This section is from "The Horticulturist, And Journal Of Rural Art And Rural Taste", by P. Barry, A. J. Downing, J. Jay Smith, Peter B. Mead, F. W. Woodward, Henry T. Williams. Also available from Amazon: Horticulturist and Journal of Rural Art and Rural Taste.
Dear Sir: - I was happy to notice in the October number of the Horticulturist, the proceedings of the Pomological Convention, held in New York in September last; and that under the head of grapes, the Hartford Prolific Grape was discussed so generally, and was put on the list of those promising well. Think if it had gone on the list of general cultivation, it would have had no more than it deserves. It has been the best grape I have raised for a number of years; ripens two weeks earlier than the Concord, and for this reason, if no other, should be on for general cultivation. And then it is more prolific, and for flavor, equal, if not superior, to the Concord. I trust, ere long, we shall see it receiving the attention it merits. Yours, Springfield, Oct. 10, 1858. A FRIEND OF THE HORTICULTURIST.
J. J. Smith, Esq. - Numerous paragraphs about lawns in your journal, invariably recommend "Dutch clover;" this may be very good if you are sure of getting the true seed. My experience would caution lawn makers to beware!
Three years ago, I operated for a lawn, (secundem artem) which I suppose means after the best and most current notions. With blue grass, red top, and Vernal grass, I sowed Dutch clover. The result is an eye-sore, an abomination, and a constant annoyance. The "Dutch clover "you commonly get at the shops is "Lucerne," a rank grower, and on a lawn a perfect weed, making six inches growth while other grasses make one. "Swift's Lawn Cutter," a capital tool by the way, wont touch it; and nothing answers but the scythe, which is no small job for a four acre field or plot.
Brother rurals, keep "Dutch clover" out of your lawns. Our native white clover is indigenous, comes of itself, and is a thousand times preferable to your " Dutch clover".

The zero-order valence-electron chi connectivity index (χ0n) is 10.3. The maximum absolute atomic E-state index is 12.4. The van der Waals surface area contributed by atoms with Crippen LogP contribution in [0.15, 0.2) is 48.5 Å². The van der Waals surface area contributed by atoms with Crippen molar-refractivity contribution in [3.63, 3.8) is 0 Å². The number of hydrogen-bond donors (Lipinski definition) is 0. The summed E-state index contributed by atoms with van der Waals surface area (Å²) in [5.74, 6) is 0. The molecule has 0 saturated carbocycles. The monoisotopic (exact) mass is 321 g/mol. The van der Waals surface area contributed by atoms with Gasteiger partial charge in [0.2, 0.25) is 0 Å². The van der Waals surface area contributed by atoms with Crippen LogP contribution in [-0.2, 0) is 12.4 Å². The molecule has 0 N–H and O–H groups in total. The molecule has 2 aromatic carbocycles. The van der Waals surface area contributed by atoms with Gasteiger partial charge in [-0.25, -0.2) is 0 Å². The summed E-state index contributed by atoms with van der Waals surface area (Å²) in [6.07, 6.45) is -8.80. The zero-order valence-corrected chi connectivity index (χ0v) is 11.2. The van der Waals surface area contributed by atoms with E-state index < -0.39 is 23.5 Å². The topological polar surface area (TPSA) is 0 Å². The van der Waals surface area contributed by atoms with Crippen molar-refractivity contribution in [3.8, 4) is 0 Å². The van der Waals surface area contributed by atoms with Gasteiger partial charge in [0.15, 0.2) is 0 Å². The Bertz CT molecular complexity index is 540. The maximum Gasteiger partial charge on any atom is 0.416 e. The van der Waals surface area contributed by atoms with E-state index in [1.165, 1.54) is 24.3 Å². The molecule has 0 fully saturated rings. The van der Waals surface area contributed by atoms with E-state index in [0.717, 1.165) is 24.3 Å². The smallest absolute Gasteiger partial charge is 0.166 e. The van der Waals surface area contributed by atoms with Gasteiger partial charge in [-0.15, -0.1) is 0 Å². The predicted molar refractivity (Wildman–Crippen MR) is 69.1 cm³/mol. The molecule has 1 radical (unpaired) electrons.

Canandaigua, N. Y. HOMESPUN.
The disease is beginning to show itself among us here, and as I was examining a few plants that were affected with it the other day, the idea suddenly come into my head to try the effect of hot water upon them.
I took six of them (different kinds) from the greenhouse, to the house, and dipped them successively into water heated to between 125 and 130° Fah. I dipped and rinsed them in the hot water for about half a minute, and then set them one side to dry. This I repeated two or three times in the course of the week, and on going to look at them the day after the last dipping, I found that the " rust" was entirely gone from all of them, and the plants looking as healthy as ever, and bo they continue to this day, not showing the least sign of "rust" upon them.
I mention this fact, so that persons having a few Verbenas that they are desirous of saving or curing of the "rust," can try it. It is safe and simple, and will not injure the plant in the least.
Of course florists having large quantities of Verbenas could not adopt this plan, as it would not pay for the immense trouble it would cost; but it might answer where they had a few choice kinds that they were desirous of saving.
If any of your correspondents, Mr. Editor, try this plan, I should be glad to know how they succeed. Yours, Ac, R. B., Jr.
Springfield, Mats., May 7,1851.
[The "rust," for a couple of years past, has been very destructive around New York. Last season, many of the florists lost a large portion of their Verbenas. Any remedy that will meet the case will be most welcome. Mr. Henderson, in the last Gardener's Monthly, states that the disease usually makes its appearance on plants propagated late in the season, especially when cuttings are taken from plants that have been touched by frost He says that he escapes the disease by taking his cuttings early, and growing the plants in a uniform, low tempature. We know that his plants have been free from the disease when some of his neighbors have lost nearly all their stock. The subject is worthy of investigation. We think "high breeding" has much to do with it, and " vegetable gout" would not be a bad name for it - Ed].